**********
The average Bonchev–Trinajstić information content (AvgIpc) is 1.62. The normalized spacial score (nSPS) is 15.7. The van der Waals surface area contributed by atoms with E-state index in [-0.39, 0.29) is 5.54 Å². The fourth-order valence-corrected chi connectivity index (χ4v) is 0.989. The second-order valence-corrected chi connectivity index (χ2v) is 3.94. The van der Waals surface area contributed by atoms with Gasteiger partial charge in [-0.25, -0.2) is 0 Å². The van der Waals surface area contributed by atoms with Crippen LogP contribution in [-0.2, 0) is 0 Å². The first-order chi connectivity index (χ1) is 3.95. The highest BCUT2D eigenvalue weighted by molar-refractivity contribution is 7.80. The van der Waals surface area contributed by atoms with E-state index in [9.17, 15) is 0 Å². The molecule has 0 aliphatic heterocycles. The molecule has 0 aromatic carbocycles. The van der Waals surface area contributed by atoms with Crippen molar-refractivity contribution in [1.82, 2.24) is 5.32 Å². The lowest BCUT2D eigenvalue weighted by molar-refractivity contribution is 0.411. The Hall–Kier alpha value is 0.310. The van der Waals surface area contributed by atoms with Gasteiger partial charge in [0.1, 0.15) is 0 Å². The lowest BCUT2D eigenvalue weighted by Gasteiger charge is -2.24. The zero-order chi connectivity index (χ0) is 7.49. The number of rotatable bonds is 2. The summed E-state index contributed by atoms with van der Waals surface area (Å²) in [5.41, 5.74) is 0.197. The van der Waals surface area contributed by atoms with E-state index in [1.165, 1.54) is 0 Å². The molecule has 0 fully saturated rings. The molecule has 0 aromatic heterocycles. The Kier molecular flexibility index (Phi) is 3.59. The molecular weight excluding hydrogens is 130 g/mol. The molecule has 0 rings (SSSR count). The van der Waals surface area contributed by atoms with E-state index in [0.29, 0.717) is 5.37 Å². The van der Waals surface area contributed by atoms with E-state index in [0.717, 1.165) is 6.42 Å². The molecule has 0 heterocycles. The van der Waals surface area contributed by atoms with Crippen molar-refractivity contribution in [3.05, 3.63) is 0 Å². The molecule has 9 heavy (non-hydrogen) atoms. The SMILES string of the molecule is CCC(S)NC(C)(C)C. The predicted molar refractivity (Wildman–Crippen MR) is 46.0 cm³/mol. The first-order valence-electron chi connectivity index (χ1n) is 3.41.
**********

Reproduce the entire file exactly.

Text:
The average Bonchev–Trinajstić information content (AvgIpc) is 1.62. The normalized spacial score (nSPS) is 15.7. The van der Waals surface area contributed by atoms with E-state index in [-0.39, 0.29) is 5.54 Å². The fourth-order valence-corrected chi connectivity index (χ4v) is 0.989. The second-order valence-corrected chi connectivity index (χ2v) is 3.94. The van der Waals surface area contributed by atoms with Gasteiger partial charge in [-0.25, -0.2) is 0 Å². The van der Waals surface area contributed by atoms with Crippen LogP contribution in [-0.2, 0) is 0 Å². The first-order chi connectivity index (χ1) is 3.95. The highest BCUT2D eigenvalue weighted by molar-refractivity contribution is 7.80. The van der Waals surface area contributed by atoms with E-state index in [9.17, 15) is 0 Å². The molecule has 0 aliphatic heterocycles. The molecule has 0 aromatic carbocycles. The van der Waals surface area contributed by atoms with Crippen molar-refractivity contribution in [1.82, 2.24) is 5.32 Å². The lowest BCUT2D eigenvalue weighted by molar-refractivity contribution is 0.411. The Hall–Kier alpha value is 0.310. The van der Waals surface area contributed by atoms with Gasteiger partial charge in [0.1, 0.15) is 0 Å². The lowest BCUT2D eigenvalue weighted by Gasteiger charge is -2.24. The zero-order chi connectivity index (χ0) is 7.49. The number of rotatable bonds is 2. The summed E-state index contributed by atoms with van der Waals surface area (Å²) in [5.41, 5.74) is 0.197. The van der Waals surface area contributed by atoms with E-state index in [1.165, 1.54) is 0 Å². The molecule has 0 fully saturated rings. The molecule has 0 aromatic heterocycles. The Kier molecular flexibility index (Phi) is 3.59. The molecular weight excluding hydrogens is 130 g/mol. The molecule has 0 rings (SSSR count). The van der Waals surface area contributed by atoms with E-state index in [0.29, 0.717) is 5.37 Å². The van der Waals surface area contributed by atoms with E-state index in [0.717, 1.165) is 6.42 Å². The molecule has 0 heterocycles. The van der Waals surface area contributed by atoms with Crippen molar-refractivity contribution in [3.05, 3.63) is 0 Å². The molecule has 9 heavy (non-hydrogen) atoms. The SMILES string of the molecule is CCC(S)NC(C)(C)C. The predicted molar refractivity (Wildman–Crippen MR) is 46.0 cm³/mol. The first-order valence-electron chi connectivity index (χ1n) is 3.41.